Tuesday, 28 May 2013

The Show May Just Go [February 2011]

Past Articles were written for Ludus Ludius Improv.

#3: Improvisation (youth)

The Show May Just Go [February 2011]

Certain change is in the air. Ludus Ludius has an update. What is the news to tell? Theatre funding cuts are forcing many long-time survivors to now struggle. The air is thin and so will peoples hair line. Soon enough the high rocking musical, Hair will have to be called Bald. Still nonetheless after the cast causing audiences lung cancer from smoking onstage I think baldness is the least of the issues there.

Really now, change is most certainly about. We are focusing on less community or theatrical endeavours (if we can let some projects go) and more on youth and applied improvisation. However this means gathering improvisers together for a tighter network and community for performers. Ludus Ludius looks at what we can really do to overcome the depressive period of financial struggle to achieve the most. What I think is to combine minds and utilise everyones skill. If someone can juggle, can we improvise with it? If someone tap dances, of course we can improvise with it. If someone can milk a cow, we can definitely improvise with it. Any route into improvisation is said, a lot, to work better when you are not just a performer. I have once heard a group of scientists that started a group and there was a magnificent quality to the production that occurred. Ludus Ludius are on the search for more youngsters between the ages of eleven and eighteen years of age. In order to make this possible what the youth groups need is appropriate workshopping spaces for training young improvisers. Anyone who is able to help or wants to learn to improvise can get in touch in the usual manner, nathan@ludusludius.co.uk.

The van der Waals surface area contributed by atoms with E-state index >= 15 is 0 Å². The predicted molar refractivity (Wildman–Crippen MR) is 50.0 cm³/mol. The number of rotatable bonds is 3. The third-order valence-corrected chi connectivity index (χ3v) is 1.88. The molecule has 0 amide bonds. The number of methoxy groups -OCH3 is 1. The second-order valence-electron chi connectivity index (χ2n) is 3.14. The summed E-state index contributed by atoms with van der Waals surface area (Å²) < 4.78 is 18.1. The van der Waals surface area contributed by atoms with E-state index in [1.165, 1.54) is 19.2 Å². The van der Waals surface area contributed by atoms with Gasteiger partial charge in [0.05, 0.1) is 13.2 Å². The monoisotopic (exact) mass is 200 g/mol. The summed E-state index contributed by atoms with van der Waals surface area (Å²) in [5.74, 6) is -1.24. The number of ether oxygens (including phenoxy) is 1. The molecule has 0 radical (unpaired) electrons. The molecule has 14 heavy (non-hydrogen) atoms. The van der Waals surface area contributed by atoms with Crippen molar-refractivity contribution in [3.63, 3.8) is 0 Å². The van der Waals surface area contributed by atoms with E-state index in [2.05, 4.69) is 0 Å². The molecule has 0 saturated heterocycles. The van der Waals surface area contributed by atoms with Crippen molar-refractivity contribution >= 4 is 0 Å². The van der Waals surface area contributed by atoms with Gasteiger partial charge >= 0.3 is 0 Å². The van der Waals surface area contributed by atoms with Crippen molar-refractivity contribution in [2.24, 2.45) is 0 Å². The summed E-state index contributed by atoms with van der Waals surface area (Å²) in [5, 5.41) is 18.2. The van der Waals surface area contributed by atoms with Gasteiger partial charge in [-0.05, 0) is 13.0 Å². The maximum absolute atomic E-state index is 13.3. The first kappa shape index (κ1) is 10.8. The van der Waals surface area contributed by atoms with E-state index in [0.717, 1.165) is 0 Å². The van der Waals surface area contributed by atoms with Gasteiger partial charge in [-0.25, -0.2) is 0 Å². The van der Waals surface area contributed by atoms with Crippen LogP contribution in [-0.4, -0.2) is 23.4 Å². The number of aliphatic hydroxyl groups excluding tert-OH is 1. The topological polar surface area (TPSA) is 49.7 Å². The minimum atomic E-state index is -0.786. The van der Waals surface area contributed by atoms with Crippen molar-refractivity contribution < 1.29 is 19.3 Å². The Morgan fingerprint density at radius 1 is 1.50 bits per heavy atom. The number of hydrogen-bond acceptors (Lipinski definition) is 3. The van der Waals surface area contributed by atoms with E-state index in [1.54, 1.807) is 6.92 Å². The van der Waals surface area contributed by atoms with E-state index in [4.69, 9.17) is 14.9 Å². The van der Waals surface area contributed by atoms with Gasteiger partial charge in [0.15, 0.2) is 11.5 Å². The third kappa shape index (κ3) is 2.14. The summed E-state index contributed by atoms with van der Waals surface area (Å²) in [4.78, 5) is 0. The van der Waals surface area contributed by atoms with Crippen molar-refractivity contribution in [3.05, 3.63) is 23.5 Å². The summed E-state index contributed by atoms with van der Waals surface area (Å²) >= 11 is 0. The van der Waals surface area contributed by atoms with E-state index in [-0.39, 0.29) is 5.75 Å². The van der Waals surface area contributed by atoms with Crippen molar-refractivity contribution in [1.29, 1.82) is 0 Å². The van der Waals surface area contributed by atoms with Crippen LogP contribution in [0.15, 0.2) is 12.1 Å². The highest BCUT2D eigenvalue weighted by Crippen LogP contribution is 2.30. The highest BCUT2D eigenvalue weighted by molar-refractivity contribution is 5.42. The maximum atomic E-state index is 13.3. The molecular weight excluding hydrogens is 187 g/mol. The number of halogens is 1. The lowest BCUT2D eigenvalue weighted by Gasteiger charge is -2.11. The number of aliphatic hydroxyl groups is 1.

However, the show may just go. For most in the industry of culture or entertainment it has been and doubtlessly will be the show must go on. However, with cuts this is mighty troublesome and I think we should change the statement. For sure we can when it comes to the lovely art form of improvisation. We start a show and who knows what can happen. The format may alter as we go along, such as freeing the format that I have workshopped last year with some experienced players. For example, http://www.youtube.com/watch?v=AWBA-AsgNYI. In this clip we see the freedom of the players to improvise with whatever happens. Every poster I try to design for a new show turns out as this at the moment. (But that is the whole reason I began improvising). The show may just go also, because we may have one show, or it could take flight and we have struck the lucky bell of Tokyo and here we come. Either way after funding cuts and sad looks of vast amount of faces we turn to our youth society to seek the improvements. Get the opportunity for spontaneous workings to work and the future can look bright.